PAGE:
International Women’s Day was established by the United Nations in 1975 to celebrate the achievements of women and highlight gender inequality hurdles that still need to be overcome. Now, 41 years later, the day itself has lost its meaning somewhat, much like South Africa’s own Women’s Day on 9 August, and is often marked by stereotyped symbols (free pink cupcake, anyone?) and insincere statements – most recently, President Jacob Zuma made this sexist statement while parliamentary speaker Baleka Mbete wrote this today.
However, despite all the amazing women breaking new ground, obstacles such as patriarchy, sexism and misogyny still affect women’s lives. Every day is still ‘Men’s Day’, and the singling out of one day in the year to globally highlight gender inequality can still be a powerful tool for awareness.
Here are four things affecting women all over the world that need to be given attention:
Lack of sanitary care is holding millions of girls back
Over 100 million girls worldwide miss school every month because they don’t have access to sanitary pads. In South Africa alone, it’s estimated that 7 million girls are affected by this problem. According to the Daily Vox, the price of menstruation as estimated in 2011 was between R16 000 – R19 000 per lifetime, and despite the fact that menstruation is not a choice, sanitary products continue to be taxed heavily in countries around the world.
For many of these girls, missing school means missing the opportunity to lift themselves out of the cycle of poverty. We can help temporarily through NGOs like AFRIpads, but ultimately we need to fight for free access to sanitary care in the long run.
Women don’t have access to safe abortions
Amnesty International reports that 39% of people worldwide live in countries where abortions are either completely illegal or only allowed if women can prove that their lives are in danger. Countries like Angola, Chile and Ireland force women to carry children despite signs of fatal health problems with the foetus, regardless of the circumstances under which the child was conceived, and regardless of the effects that carrying the child might have on the woman’s physical and mental health.
In the US, recent laws affecting the government funding of Planned Parenthood women’s health clinics have caused many branches to close down, leaving women without access to reproductive healthcare. This week, the New York Times reported that in the US searches for DIY abortion methods have spiked in the past year.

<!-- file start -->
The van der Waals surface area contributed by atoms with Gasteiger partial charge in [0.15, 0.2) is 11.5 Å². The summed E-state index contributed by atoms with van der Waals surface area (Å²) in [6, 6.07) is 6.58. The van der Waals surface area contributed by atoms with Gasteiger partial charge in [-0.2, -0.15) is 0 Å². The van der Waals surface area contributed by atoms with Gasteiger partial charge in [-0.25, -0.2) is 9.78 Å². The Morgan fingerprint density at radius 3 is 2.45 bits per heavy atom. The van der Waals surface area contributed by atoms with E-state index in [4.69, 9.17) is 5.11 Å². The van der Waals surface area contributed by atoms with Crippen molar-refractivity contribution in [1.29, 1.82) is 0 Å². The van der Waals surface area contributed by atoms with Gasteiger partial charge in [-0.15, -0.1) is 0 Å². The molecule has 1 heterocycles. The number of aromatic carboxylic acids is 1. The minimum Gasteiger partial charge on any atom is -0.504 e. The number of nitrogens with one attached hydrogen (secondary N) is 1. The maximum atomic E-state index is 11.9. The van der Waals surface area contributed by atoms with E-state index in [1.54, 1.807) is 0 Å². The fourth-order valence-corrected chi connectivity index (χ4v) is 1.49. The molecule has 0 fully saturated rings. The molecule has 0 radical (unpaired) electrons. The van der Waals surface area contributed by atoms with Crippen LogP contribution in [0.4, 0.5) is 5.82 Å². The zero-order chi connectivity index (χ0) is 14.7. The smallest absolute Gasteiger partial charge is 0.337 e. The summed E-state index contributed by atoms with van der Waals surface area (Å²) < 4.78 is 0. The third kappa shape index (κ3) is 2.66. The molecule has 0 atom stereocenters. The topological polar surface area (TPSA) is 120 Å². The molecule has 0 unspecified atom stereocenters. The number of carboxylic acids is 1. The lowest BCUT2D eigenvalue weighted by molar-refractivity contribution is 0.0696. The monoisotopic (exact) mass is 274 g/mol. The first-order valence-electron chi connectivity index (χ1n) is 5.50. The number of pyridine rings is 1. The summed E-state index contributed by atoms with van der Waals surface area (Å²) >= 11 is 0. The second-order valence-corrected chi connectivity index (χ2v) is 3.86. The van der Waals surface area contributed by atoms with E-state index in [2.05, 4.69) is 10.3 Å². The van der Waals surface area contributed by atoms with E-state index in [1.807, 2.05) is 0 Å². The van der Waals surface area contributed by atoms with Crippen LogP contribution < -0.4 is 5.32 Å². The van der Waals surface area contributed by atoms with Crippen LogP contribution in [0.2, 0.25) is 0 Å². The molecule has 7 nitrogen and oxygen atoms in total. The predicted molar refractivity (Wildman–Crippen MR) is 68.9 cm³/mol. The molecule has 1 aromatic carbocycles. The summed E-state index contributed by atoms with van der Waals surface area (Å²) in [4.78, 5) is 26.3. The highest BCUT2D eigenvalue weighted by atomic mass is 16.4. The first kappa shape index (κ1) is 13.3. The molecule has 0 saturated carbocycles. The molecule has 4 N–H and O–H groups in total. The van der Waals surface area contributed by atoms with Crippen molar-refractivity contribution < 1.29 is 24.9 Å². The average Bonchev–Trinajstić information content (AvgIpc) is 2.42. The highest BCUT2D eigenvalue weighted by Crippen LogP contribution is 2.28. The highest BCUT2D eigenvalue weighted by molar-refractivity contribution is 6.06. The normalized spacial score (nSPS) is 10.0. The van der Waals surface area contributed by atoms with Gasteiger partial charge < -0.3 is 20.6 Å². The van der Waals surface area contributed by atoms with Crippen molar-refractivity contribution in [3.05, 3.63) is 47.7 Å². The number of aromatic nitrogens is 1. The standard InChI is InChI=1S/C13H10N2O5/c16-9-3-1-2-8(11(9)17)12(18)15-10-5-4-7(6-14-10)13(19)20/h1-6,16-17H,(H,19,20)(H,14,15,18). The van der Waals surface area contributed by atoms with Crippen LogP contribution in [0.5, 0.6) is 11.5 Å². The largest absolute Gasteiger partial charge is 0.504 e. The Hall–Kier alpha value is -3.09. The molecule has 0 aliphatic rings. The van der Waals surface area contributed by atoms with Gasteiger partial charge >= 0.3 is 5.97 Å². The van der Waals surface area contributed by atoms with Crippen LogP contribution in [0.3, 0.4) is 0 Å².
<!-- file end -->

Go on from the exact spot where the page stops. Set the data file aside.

While many countries, like South Africa, do offer safe and affordable abortion procedures, stigma and personal beliefs prevent many women from using this option.
The gender pay gap
Despite women’s increasingly equal role in the workforce and following careers that were previously thought of as ‘for men’, the gender pay gap in most countries is still dismally high. The gender pay gap refers to the disparity between what women and men are paid for doing the same type and amount of work. In South Africa, the gender pay gap is over 17% and in the US it’s 21%. In their report titled The Simple Truth About The Gender Pay Gap, the American Association of University Women found that the pay gap has barely changed for the past ten years; it’s worse for women of colour and mothers, and it only gets worse as women get older.
Rape and sexual assault continue because of rape culture
According to Africa Check, over 500 000 incidents of sexual assault took place in South Africa in 2014. Out of those, only 62 000 were reported. Only 1% of sexual assault survivors manage to get their perpetrators convicted. Stigma and fear of not being believed prevent women from coming forward and reporting their cases, or from sharing their experience with anyone.
Public figures like Lena Dunham and Lady Gaga have shared their experiences publicly with the aim of creating conversation around sexual assault and de-stigmatising the issue. However, cases like Bill Cosby’s – where over 50 women have accused him of sexual assault and has still not led to conviction – prove that more needs to be done for survivors and for creating a culture of consent.
Of course, International Women’s Day won’t solve all these problems but collective action, whether on social media or in real life, can have a powerful impact on bringing about change.